Going green are the keywords of the decade, with seemingly everyone asking how to build an energy-efficient home to help them save money on rising utility costs.
Going green is also how many builders are not only surviving, but thriving, in the current economy. Building green is in demand, with potential home buyers willing to take the leap and purchase a house if they will get substantial energy savings as a result.
Marketing these green components is the key to selling in a tough market. The various certifications and ratings can confuse many consumers, so educating them about LEED, HERS, Energy Star and more is how to sell homes.
Armstrong Builders in Honolulu, built two green houses in 2010, and is on target to build 85 green homes this year. That increase is the result of winning a contract with the state of Hawaii to build affordable housing projects, according to Jim Keller, LEED AP and president of Armstrong.
"We saw a couple of years ago that green was where the industry was headed, so our proposal included everything green you can imagine. We went in to be LEED certified gold," Keller said. The 85 homes his company is building will range in price from $220,000 to $315,000, with 1,000 to 1,700 square feet of enclosed living space. Each home also features large lanais of 600 to 900 square feet to allow homeowners to enjoy the tropical breezes and increased living space.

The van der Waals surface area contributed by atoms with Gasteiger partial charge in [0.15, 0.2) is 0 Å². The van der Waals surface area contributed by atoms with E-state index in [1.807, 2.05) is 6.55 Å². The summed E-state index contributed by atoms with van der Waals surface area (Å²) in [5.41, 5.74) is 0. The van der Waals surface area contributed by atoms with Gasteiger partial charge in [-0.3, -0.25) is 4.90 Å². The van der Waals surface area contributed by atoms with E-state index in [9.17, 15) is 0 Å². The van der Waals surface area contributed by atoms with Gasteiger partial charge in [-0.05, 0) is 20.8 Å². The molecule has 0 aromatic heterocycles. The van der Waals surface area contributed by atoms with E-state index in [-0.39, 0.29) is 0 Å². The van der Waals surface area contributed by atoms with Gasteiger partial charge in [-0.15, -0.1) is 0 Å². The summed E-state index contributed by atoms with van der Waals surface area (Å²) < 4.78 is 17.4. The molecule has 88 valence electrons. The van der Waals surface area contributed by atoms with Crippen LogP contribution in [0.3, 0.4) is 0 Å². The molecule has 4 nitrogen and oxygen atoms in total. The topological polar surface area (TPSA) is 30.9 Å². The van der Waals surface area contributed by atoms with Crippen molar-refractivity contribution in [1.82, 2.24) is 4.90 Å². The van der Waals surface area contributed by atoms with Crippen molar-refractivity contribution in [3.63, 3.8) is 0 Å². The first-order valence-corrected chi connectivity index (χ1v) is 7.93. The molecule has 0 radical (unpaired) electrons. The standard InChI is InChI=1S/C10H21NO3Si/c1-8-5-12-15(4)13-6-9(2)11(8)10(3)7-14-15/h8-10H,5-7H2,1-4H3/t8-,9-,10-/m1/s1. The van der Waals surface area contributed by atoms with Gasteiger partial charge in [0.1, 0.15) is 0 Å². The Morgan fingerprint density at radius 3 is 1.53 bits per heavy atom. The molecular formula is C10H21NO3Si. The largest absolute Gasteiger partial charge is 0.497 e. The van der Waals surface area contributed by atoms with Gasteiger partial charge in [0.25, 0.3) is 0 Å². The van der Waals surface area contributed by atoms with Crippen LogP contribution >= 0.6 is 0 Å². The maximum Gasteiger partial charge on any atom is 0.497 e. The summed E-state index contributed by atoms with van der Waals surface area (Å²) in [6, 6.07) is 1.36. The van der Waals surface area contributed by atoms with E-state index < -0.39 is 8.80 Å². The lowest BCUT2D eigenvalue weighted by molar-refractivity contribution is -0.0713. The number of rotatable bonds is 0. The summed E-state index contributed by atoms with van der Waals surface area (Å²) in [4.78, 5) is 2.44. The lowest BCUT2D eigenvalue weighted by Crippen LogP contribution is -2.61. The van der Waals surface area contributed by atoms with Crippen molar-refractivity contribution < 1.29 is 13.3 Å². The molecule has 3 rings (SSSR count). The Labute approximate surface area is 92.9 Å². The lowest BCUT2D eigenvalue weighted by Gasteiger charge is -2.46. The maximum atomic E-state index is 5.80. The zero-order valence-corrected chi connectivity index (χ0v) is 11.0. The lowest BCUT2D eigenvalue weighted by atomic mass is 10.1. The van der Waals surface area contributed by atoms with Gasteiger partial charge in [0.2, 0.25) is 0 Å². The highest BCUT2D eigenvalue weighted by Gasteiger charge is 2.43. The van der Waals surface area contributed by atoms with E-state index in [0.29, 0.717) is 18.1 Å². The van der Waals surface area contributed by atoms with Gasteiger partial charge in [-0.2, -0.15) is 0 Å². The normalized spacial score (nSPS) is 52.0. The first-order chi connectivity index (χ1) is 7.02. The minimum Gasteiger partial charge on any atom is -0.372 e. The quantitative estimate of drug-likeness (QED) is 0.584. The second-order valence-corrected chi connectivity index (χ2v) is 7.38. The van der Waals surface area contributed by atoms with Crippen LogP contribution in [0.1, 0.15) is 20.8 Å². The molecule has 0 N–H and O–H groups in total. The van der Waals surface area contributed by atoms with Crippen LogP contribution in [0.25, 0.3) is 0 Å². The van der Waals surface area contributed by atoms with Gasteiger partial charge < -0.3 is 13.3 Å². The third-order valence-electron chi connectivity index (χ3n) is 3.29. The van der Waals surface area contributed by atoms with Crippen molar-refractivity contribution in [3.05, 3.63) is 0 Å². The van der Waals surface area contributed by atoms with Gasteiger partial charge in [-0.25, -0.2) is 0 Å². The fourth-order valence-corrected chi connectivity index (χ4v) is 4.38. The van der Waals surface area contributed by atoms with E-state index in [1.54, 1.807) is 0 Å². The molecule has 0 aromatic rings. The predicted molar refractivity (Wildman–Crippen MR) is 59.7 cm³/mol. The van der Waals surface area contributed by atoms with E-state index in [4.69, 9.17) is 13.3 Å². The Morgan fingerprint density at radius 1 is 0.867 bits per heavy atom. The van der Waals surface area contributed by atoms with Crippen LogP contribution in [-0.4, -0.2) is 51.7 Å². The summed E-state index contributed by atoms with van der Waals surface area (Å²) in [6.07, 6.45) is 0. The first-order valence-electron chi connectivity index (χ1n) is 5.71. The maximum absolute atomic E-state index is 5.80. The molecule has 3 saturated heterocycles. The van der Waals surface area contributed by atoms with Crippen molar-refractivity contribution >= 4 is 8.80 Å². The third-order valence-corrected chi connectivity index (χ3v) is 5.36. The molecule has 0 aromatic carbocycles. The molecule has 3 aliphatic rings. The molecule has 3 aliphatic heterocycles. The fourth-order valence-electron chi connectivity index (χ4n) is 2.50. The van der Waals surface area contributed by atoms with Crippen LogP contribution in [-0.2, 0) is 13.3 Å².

Each home will be built to LEED Gold standards and will include a 2.5 kW solar photovoltaic system, solar water heater and a 50-gallon rain catchment system, dual-flush toilets, low-flow faucets and showerheads, a whole house fan in lieu of air conditioning, window awnings for passive cooling, dual pane low-E windows and low VOC paint.
Including these green features adds approximately 7 percent to the cost of the home, which is partially offset by the $12,000 tax credit that the homeowners receive for the solar components, Keller said.
"These homes are producing just about enough electricity to create an almost net zero electric bill. Energy costs are high here in Hawaii, ranging from 25 to 30 cents a kilowatt, making them some of the highest in the nation. And we get plenty of sunshine, so solar makes sense," Keller said.
Marketing these green homes involves educating homeowners about the energy-efficiency components. "When we started two years ago, people weren't asking for green, but now they are, and everyone sure likes it once they get it and understand it," Keller said.
For more information, see our Building a Green Home research center.